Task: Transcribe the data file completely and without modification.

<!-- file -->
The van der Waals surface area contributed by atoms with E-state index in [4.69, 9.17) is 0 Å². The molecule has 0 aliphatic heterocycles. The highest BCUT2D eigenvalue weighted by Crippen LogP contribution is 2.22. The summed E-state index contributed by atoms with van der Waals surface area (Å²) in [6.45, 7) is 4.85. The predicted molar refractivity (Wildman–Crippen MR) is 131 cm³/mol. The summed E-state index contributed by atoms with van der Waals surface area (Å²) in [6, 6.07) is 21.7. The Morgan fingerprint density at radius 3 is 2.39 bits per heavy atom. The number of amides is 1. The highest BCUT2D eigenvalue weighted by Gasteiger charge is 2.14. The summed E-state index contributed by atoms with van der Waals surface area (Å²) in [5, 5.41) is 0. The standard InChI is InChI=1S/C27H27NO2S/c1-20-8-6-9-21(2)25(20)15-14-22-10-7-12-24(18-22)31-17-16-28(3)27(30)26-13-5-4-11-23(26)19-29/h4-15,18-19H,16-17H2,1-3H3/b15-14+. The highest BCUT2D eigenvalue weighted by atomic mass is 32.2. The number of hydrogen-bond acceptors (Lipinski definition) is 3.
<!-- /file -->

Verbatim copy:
The van der Waals surface area contributed by atoms with E-state index in [4.69, 9.17) is 0 Å². The molecule has 0 aliphatic heterocycles. The highest BCUT2D eigenvalue weighted by Crippen LogP contribution is 2.22. The summed E-state index contributed by atoms with van der Waals surface area (Å²) in [6.45, 7) is 4.85. The predicted molar refractivity (Wildman–Crippen MR) is 131 cm³/mol. The summed E-state index contributed by atoms with van der Waals surface area (Å²) in [6, 6.07) is 21.7. The Morgan fingerprint density at radius 3 is 2.39 bits per heavy atom. The number of amides is 1. The highest BCUT2D eigenvalue weighted by Gasteiger charge is 2.14. The summed E-state index contributed by atoms with van der Waals surface area (Å²) in [5, 5.41) is 0. The standard InChI is InChI=1S/C27H27NO2S/c1-20-8-6-9-21(2)25(20)15-14-22-10-7-12-24(18-22)31-17-16-28(3)27(30)26-13-5-4-11-23(26)19-29/h4-15,18-19H,16-17H2,1-3H3/b15-14+. The highest BCUT2D eigenvalue weighted by atomic mass is 32.2. The number of hydrogen-bond acceptors (Lipinski definition) is 3.